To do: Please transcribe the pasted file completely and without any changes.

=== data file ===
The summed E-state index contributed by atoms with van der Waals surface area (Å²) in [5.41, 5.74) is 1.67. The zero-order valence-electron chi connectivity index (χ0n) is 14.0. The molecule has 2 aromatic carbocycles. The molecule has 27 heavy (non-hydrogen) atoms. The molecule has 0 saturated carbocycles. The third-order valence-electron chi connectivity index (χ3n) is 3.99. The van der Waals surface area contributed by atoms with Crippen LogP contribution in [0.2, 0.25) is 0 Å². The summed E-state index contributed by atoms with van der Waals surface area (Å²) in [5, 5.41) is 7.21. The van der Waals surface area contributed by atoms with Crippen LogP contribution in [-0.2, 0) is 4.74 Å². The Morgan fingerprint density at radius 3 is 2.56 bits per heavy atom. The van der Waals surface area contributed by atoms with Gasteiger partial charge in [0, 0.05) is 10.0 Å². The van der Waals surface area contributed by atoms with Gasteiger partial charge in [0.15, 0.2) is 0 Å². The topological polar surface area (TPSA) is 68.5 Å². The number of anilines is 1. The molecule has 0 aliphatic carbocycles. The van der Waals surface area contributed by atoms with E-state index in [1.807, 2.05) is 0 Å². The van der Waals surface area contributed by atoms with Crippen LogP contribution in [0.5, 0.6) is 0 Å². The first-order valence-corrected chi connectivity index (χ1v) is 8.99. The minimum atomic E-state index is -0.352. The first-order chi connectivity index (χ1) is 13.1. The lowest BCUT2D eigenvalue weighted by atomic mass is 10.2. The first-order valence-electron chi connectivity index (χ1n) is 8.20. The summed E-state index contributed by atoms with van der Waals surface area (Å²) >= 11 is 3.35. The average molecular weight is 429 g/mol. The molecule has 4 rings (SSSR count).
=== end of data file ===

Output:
The summed E-state index contributed by atoms with van der Waals surface area (Å²) in [5.41, 5.74) is 1.67. The zero-order valence-electron chi connectivity index (χ0n) is 14.0. The molecule has 2 aromatic carbocycles. The molecule has 27 heavy (non-hydrogen) atoms. The molecule has 0 saturated carbocycles. The third-order valence-electron chi connectivity index (χ3n) is 3.99. The van der Waals surface area contributed by atoms with Crippen LogP contribution in [0.2, 0.25) is 0 Å². The summed E-state index contributed by atoms with van der Waals surface area (Å²) in [5, 5.41) is 7.21. The van der Waals surface area contributed by atoms with Crippen LogP contribution in [-0.2, 0) is 4.74 Å². The Morgan fingerprint density at radius 3 is 2.56 bits per heavy atom. The van der Waals surface area contributed by atoms with Gasteiger partial charge in [0, 0.05) is 10.0 Å². The van der Waals surface area contributed by atoms with Gasteiger partial charge in [0.15, 0.2) is 0 Å². The topological polar surface area (TPSA) is 68.5 Å². The number of anilines is 1. The molecule has 0 aliphatic carbocycles. The van der Waals surface area contributed by atoms with E-state index in [1.807, 2.05) is 0 Å². The van der Waals surface area contributed by atoms with Crippen LogP contribution in [0.5, 0.6) is 0 Å². The first-order valence-corrected chi connectivity index (χ1v) is 8.99. The minimum atomic E-state index is -0.352. The first-order chi connectivity index (χ1) is 13.1. The lowest BCUT2D eigenvalue weighted by atomic mass is 10.2. The first-order valence-electron chi connectivity index (χ1n) is 8.20. The summed E-state index contributed by atoms with van der Waals surface area (Å²) >= 11 is 3.35. The average molecular weight is 429 g/mol. The molecule has 4 rings (SSSR count).